Madame François Buron | 1769 | Jacques-Louis David
The first thing that captures me about this painting by Jacques-Louis David is the expression on Madame Francios Buron's face. What do you think that expression represents? In the quote below from George Dunkley's blog, Books and Art, the expression is described as "a warm reserve." But I don't think that quite captures it. She seems a little caught off guard? A bit annoyed? A little shy? What do you think?
The second thing that struck me was her wardrobe. She has such a perfectly 1970s dress on. In particular, the robings (or strips of ruched, gathered or pleated fabric) down the front of the gown which appear on both the painting and this sample gown from 1765.
It was common during this time to wear the same dress to multiple occasions. You'd simply change the trimmings depending on the event. The gown shown above is a Robe à la Française or a sack-back gown. The back of the dress hangs loose from the shoulders down, as opposed to fitting closely to the body, which would be called a Robe à la Anglaise. It is impossible to tell which style Madame Francios Buron is wearing in the portrait.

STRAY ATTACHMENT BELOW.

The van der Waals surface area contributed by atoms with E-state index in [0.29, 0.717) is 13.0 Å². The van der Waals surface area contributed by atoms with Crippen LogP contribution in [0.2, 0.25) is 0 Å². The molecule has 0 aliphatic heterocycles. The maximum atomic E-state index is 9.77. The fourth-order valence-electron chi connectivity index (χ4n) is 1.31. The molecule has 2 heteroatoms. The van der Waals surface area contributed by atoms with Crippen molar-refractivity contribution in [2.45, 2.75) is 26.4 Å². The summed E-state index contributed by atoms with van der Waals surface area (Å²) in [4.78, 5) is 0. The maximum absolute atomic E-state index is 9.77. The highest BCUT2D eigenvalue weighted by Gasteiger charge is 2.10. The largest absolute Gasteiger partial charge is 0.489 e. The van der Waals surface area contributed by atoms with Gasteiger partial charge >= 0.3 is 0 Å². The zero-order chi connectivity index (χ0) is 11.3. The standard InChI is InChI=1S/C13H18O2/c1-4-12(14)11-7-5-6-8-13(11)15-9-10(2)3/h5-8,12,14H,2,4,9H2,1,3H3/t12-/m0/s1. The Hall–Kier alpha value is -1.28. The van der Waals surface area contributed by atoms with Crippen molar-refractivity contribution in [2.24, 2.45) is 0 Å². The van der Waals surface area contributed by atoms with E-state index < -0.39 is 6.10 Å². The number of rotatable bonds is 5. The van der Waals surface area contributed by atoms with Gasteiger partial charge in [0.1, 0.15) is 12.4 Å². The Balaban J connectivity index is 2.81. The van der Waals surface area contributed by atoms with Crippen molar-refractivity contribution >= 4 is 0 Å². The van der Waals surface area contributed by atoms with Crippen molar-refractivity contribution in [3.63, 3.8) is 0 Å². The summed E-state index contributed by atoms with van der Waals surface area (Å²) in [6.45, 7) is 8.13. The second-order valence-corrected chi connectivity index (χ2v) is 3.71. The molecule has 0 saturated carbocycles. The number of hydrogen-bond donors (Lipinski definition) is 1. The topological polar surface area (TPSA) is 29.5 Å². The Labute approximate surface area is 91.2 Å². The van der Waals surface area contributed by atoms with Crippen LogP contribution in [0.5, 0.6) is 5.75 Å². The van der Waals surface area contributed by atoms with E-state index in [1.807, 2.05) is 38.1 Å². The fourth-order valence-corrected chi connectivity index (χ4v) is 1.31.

I imagine that Madame Francios Buron might be reading The History of Emily Montague by Frances Brooke, published the same year as the painting by Jacques-Louis David was completed. This was the first novel to be published in Canada. Fun side note: you know how annoying it is when young people use the term "literally" in a hyperbolic or figurative sense? We have Frances Brooke to blame. It was in this book that the first known figurative use of "literally" was used.